The CDC and public health and regulatory officials in several states investigated a multistate outbreak of Salmonella Infantis infections linked to raw chicken products. The U.S. Department of Agriculture’s Food Safety and Inspection Service (USDA-FSIS) monitored the outbreak.

As of February 19, 2019, 129 people infected with the outbreak strain of Salmonella Infantis were reported from 32 states.

Illnesses started from January 8, 2018, to January 27, 2019. Ill people ranged in age from less than 1 year to 105, with a median age of 42. Sixty-nine percent of ill people were female. Of 85 people with information available, 25 (29%) were hospitalized. One death was reported from New York.

The outbreak strain of Salmonella Infantis has been identified in samples from raw chicken products from 76 slaughter and/or processing establishments, from raw chicken pet food, and from live chickens. Samples collected at slaughter and processing establishments were collected as part of FSIS’s routine testing under the Salmonella performance standards. WGS showed that the Salmonella strain from these samples was closely related genetically to the Salmonella from ill people.  This result provided more evidence that people in this outbreak got sick from handling or eating raw or undercooked chicken.

Available data indicate that this strain of Salmonella Infantis appears to be present in live chickens and in raw chicken products. A single, common supplier of raw chicken products or of live chickens was not identified.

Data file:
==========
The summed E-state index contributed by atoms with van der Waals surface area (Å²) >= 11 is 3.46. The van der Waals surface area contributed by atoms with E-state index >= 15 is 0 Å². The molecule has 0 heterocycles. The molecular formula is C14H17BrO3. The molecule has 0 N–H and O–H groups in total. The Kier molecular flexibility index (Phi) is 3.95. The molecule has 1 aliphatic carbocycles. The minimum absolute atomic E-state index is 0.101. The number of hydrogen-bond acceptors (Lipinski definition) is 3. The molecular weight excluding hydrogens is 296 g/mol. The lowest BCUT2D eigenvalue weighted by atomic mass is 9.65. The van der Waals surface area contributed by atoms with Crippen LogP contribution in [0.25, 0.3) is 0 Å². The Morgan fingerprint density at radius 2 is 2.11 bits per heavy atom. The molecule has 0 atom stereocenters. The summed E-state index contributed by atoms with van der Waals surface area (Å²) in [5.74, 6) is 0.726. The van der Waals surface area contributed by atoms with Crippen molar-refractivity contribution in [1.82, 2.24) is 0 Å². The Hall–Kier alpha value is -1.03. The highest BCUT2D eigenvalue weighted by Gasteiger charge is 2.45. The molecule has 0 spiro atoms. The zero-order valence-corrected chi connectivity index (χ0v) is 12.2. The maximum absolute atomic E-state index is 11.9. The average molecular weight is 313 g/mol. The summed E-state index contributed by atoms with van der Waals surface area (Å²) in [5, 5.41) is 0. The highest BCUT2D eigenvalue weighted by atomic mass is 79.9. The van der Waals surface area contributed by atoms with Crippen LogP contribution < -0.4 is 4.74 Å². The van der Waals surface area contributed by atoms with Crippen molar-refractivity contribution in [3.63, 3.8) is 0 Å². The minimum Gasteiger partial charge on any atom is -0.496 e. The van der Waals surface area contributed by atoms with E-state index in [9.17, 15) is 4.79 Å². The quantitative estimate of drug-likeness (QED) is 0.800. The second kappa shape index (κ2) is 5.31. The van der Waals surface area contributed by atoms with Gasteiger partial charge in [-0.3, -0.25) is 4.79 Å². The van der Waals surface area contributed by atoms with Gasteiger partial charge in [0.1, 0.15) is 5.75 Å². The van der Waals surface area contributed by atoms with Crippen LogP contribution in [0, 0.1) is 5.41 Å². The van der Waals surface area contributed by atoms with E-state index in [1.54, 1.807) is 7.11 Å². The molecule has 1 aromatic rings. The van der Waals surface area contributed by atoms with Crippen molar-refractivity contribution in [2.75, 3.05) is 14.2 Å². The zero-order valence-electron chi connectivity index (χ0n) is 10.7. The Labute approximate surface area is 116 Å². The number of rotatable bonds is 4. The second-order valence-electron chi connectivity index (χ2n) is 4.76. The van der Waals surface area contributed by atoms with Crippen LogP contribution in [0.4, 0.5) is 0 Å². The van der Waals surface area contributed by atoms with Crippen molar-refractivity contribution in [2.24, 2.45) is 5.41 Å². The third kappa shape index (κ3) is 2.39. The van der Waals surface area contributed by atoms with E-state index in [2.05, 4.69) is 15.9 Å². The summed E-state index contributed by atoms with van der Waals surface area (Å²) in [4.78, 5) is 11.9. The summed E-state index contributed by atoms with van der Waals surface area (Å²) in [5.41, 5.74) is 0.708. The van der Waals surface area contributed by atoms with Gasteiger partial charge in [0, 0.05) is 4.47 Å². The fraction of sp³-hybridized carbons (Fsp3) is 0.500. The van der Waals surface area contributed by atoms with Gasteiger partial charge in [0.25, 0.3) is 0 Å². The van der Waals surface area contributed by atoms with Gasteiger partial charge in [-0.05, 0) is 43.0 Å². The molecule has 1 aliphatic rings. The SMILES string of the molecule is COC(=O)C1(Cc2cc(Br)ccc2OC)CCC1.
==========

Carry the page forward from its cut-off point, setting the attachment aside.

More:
CDC and USDA-FSIS are actively engaging with representatives from the chicken industry to explore ways to reduce Salmonella Infantis in chicken products. Because investigation results suggest this strain of Salmonella Infantis is present in both live chickens and in raw chicken products, further investigation and interventions to reduce the prevalence of this strain should target both the live chicken industry and chicken processing facilities. Consumers should be aware that raw chicken may be contaminated with harmful germs.

Salmonella:  Marler Clark, The Food Safety Law Firm, is the nation’s leading law firm representing victims of Salmonella outbreaks. The Salmonella lawyers of Marler Clark have represented thousands of victims of Salmonella and other foodborne illness outbreaks and have recovered over $650 million for clients.  Marler Clark is the only law firm in the nation with a practice focused exclusively on foodborne illness litigation.  Our Salmonella lawyers have litigated Salmonella cases stemming from outbreaks traced to a variety of foods, such as cantaloupe, tomatoes, ground turkey, salami, sprouts, cereal, peanut butter, and food served in restaurants.  The law firm has brought Salmonella lawsuits against such companies as Cargill, ConAgra, Peanut Corporation of America, Sheetz, Taco Bell, Subway and Wal-Mart.

If you or a family member became ill with a Salmonella infection, including Reactive Arthritis or Irritable bowel syndrome (IBS), after consuming food and you’re interested in pursuing a legal claim, contact the Marler Clark Salmonella attorneys for a free case evaluation.